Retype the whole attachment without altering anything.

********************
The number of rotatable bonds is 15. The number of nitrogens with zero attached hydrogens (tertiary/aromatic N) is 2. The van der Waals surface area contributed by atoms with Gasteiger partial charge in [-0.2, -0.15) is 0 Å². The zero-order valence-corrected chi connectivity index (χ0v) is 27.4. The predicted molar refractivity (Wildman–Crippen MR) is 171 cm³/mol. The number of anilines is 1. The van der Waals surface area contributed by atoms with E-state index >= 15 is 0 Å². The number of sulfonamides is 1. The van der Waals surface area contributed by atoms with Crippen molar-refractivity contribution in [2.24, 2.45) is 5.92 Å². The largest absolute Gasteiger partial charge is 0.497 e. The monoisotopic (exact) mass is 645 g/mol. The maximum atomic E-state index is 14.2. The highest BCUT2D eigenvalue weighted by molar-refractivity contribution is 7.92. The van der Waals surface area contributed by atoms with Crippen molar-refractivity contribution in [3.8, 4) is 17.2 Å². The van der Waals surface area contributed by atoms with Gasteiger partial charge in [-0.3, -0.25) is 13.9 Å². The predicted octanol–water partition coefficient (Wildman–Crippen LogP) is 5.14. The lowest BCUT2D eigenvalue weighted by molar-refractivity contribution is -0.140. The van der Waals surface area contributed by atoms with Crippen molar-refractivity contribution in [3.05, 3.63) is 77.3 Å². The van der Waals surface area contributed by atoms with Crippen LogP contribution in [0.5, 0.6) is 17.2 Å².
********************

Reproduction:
The number of rotatable bonds is 15. The number of nitrogens with zero attached hydrogens (tertiary/aromatic N) is 2. The van der Waals surface area contributed by atoms with Gasteiger partial charge in [-0.2, -0.15) is 0 Å². The zero-order valence-corrected chi connectivity index (χ0v) is 27.4. The predicted molar refractivity (Wildman–Crippen MR) is 171 cm³/mol. The number of anilines is 1. The van der Waals surface area contributed by atoms with E-state index >= 15 is 0 Å². The number of sulfonamides is 1. The van der Waals surface area contributed by atoms with Crippen molar-refractivity contribution in [2.24, 2.45) is 5.92 Å². The largest absolute Gasteiger partial charge is 0.497 e. The monoisotopic (exact) mass is 645 g/mol. The maximum atomic E-state index is 14.2. The highest BCUT2D eigenvalue weighted by molar-refractivity contribution is 7.92. The van der Waals surface area contributed by atoms with Crippen molar-refractivity contribution in [3.8, 4) is 17.2 Å². The van der Waals surface area contributed by atoms with Gasteiger partial charge in [-0.3, -0.25) is 13.9 Å². The predicted octanol–water partition coefficient (Wildman–Crippen LogP) is 5.14. The lowest BCUT2D eigenvalue weighted by molar-refractivity contribution is -0.140. The van der Waals surface area contributed by atoms with Crippen molar-refractivity contribution in [3.05, 3.63) is 77.3 Å². The van der Waals surface area contributed by atoms with Crippen LogP contribution in [0.5, 0.6) is 17.2 Å².